#F1 Forensics: Singapore 2014 vs 2015; Part I

Brought to you by TheJudge13 Technical Analyst Tourdog

I just didn’t believe it.

I was unable to watch the race until Tuesday. I missed the live stream, refuse to watch NBCSP, and my online source for an HD copy wasn’t up until Monday. Then dental surgery got in the way, and I was kinda unable to focus until Tuesday morning.

What I couldn’t believe was that Mercedes lost all of their pace – AND THEN SOME – seemingly overnight. I wanted to see it for myself, and the chatter in the TJ13 Towers whatsapp chat room was driving me crazy. I knew everything that happened, but had not seen any of it myself.

Fortunately I did have access to the numbers. So I imported all of the Singapore 2015 AND 2014 lap times into a new dataset.

I know… I’m crazy.

Well, because Rosberg didn’t finish Singapore last year, and Hamilton didn’t finish this year, I have no good comparison of the Mercedes cars. I tried to use data from the other sessions, however the FIA’s website does not have the FP3 times from 2014 posted. That leaves us only with usable data from FP1, when everyone ran Soft Tyres, and Qualifying, where everyone ran SS Tyres, which is not enough to go on, though I will share the info I have with you.

NOTE: The Singapore Circuit layout was changed slightly between 2014 and 2015. All the official FIA docs show that the overall track length did not change, but the radius and approach angle of several turns did. It is not known how much this affected the lap times. Martin Brundle said the teams estimations were that the lap this year could be up to 1/2 a second faster, but we don’t really know for sure.


Click Here to See Mercedes FP1 in a new window.

Mercedes Qualifying:

Click Here to See all of Rosberg’s Race times in a new window.

Click Here to see all of Lewis’s Race times in a new window.

Thankfully, I was not lazy, and I grabbed almost all of the drivers data form 2014 that was available, which led me to some other interesting info.

Valterri Bottas

Bottas gives us a nice comparison between the 2 races, having finished both of them. Over the first 10 laps of the races on the SS tyre, Bottas was 1.646 sec a lap faster in 2015. He started in the pack both times (8th in 2014 and 7th in 2015), so the traffic he faced was similar.

Laps 41-59 were even more telling. Bottas ran the soft tyre in both races on that stint, and in 2015 he was 4.278 sec a lap quicker.

Click Here to see Williams FP1 in a new Window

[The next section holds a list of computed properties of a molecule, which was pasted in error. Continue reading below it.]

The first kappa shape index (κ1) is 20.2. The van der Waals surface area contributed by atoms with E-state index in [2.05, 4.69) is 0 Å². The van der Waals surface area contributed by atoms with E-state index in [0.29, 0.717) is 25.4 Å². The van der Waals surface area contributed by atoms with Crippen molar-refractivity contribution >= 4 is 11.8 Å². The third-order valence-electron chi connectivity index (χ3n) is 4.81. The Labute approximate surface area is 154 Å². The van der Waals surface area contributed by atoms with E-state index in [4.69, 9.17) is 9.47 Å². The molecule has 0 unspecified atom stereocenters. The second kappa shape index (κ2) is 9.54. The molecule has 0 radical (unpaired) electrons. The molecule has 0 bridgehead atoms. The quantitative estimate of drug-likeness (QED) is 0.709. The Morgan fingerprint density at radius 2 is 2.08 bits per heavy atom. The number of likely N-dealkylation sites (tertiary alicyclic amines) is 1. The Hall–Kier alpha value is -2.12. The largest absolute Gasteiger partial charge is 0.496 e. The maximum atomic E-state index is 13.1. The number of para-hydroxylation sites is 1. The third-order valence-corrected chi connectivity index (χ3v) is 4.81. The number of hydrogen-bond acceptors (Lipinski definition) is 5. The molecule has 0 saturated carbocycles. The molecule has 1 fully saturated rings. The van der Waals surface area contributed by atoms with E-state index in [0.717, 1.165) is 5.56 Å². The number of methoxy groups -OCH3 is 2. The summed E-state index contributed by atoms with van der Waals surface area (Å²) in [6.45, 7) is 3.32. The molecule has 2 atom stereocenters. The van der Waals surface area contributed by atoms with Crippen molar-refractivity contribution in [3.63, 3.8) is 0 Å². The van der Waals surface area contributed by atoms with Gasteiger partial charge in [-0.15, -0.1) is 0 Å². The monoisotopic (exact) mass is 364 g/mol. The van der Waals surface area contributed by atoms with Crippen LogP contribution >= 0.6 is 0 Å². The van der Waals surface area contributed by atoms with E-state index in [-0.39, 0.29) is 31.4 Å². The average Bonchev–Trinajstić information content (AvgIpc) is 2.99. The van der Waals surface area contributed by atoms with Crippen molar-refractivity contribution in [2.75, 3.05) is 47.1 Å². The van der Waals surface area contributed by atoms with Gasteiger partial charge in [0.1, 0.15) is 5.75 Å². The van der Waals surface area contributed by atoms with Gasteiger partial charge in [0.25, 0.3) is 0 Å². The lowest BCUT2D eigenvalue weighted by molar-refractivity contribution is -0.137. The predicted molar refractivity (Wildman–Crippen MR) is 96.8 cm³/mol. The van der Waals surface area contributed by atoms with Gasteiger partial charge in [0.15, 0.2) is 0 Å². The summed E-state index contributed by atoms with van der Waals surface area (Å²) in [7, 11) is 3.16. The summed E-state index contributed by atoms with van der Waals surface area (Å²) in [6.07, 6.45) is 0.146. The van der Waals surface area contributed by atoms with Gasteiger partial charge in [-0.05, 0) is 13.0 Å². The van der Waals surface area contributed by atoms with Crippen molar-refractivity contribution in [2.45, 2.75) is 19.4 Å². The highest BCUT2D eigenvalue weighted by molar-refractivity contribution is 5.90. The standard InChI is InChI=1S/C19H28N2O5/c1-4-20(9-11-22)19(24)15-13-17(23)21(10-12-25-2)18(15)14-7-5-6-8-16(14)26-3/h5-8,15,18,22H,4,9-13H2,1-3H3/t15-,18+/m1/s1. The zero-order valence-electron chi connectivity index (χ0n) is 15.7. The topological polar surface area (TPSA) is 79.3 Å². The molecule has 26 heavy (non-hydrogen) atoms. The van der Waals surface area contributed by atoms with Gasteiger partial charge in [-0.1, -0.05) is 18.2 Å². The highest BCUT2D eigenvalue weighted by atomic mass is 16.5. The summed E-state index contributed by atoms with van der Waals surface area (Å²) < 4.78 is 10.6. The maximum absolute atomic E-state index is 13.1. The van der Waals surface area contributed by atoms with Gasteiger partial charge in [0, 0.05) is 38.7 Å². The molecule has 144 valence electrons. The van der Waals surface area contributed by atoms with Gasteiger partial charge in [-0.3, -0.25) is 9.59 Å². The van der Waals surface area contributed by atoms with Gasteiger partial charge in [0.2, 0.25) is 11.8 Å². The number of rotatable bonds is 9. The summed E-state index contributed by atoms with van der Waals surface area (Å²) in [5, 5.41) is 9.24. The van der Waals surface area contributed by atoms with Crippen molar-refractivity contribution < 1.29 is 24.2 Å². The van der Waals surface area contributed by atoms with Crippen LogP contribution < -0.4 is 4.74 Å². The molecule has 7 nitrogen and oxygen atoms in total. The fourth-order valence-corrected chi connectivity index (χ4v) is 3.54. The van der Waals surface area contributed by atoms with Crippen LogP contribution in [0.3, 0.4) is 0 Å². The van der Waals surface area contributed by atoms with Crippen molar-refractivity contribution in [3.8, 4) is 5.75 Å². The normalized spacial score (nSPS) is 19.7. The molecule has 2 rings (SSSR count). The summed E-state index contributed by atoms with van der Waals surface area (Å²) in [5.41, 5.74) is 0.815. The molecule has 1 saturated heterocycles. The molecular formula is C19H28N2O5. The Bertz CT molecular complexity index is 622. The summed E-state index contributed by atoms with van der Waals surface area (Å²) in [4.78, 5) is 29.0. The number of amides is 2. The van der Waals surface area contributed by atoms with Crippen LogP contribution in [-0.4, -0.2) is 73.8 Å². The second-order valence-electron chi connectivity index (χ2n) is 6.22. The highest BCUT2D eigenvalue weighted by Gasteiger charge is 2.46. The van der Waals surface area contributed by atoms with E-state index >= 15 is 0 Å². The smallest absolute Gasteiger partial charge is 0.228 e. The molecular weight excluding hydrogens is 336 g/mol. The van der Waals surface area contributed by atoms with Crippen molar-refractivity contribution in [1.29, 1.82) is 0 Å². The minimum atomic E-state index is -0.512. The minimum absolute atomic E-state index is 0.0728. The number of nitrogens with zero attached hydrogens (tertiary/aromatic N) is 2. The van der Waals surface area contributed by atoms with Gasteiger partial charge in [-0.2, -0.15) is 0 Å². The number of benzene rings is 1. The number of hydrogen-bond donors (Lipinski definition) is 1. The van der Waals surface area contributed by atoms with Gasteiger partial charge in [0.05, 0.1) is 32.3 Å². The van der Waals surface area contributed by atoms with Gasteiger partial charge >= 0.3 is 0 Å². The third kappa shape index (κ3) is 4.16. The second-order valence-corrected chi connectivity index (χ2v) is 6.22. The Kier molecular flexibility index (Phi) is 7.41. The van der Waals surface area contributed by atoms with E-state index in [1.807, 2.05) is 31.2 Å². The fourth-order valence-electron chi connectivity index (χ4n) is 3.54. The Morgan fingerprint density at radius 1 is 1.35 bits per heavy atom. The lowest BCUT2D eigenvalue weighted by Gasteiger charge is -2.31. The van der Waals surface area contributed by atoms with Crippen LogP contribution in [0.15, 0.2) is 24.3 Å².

Williams Qualifying:

Click here to see all of Bottas’s Race times in a new window.

Daniel Ricciardo

Daniel Ricciardo gives us a nice dataset to look at. He completed the Singapore race both years. In 2014 he started and finished 3rd, and in 2015 he started and finished 2nd, so he was in comparable traffic in both races. If we throw away any pit, SC, and laps where he is running different tyres, that leaves us with 3 blocks of laps we can compare.

Laps 1-11 on the SS, Daniel Averages 2.175 sec a lap quicker in 2015

Laps 19-26on the SS, Daniel Averages 1.006 sec a lap quicker in 2015

Laps 41-60 on the soft, Daniel Averages 3.650 sec a lap quicker in 2015.

Q1 he’s 1.322 sec quicker

Q2 he’s 1.202 sec quicker

Q3 hes 1.426 sec quicker

Click Here to see Red Bull FP1 in a new Window

Red Bull Qualifying:

Click Here to see all of Ricciardo’s times in a new window.

Kimi Raikkonen

Kimi managed to finish the Singapore race both years, though last year he was a lap down by the end. His times this year show just how far the Ferrari has come in 12 months. Over the first 10 laps, Kimi was 2.240 sec a lap faster (super softs), and over the last 20 laps, he was 5.071 sec a lap faster (Softs).

Click Here to see Ferrari FP1 in a new Window

Ferrari Qualifying:

Click Here to see all of Kimi’s times in a new window.


In Part II we will cover Mclaren, and the drivers that switched teams.

For even more interesting numbers and reports, visit the CHANCERY’S ARCHIVE

9 responses to “#F1 Forensics: Singapore 2014 vs 2015; Part I

    • Me too. I was hoping to get a good comparison across both years, but as I said, the failure of the Merc drivers to finish both races, combined with the FIA’s failure to post the FP3 times left me with limited info for comparison. So to salvage the work, I was able to get a few comparisons in of other drivers.

      Everyone else seems to be blaming Mercedes lack of pace on the tyres. I am still not so sure.

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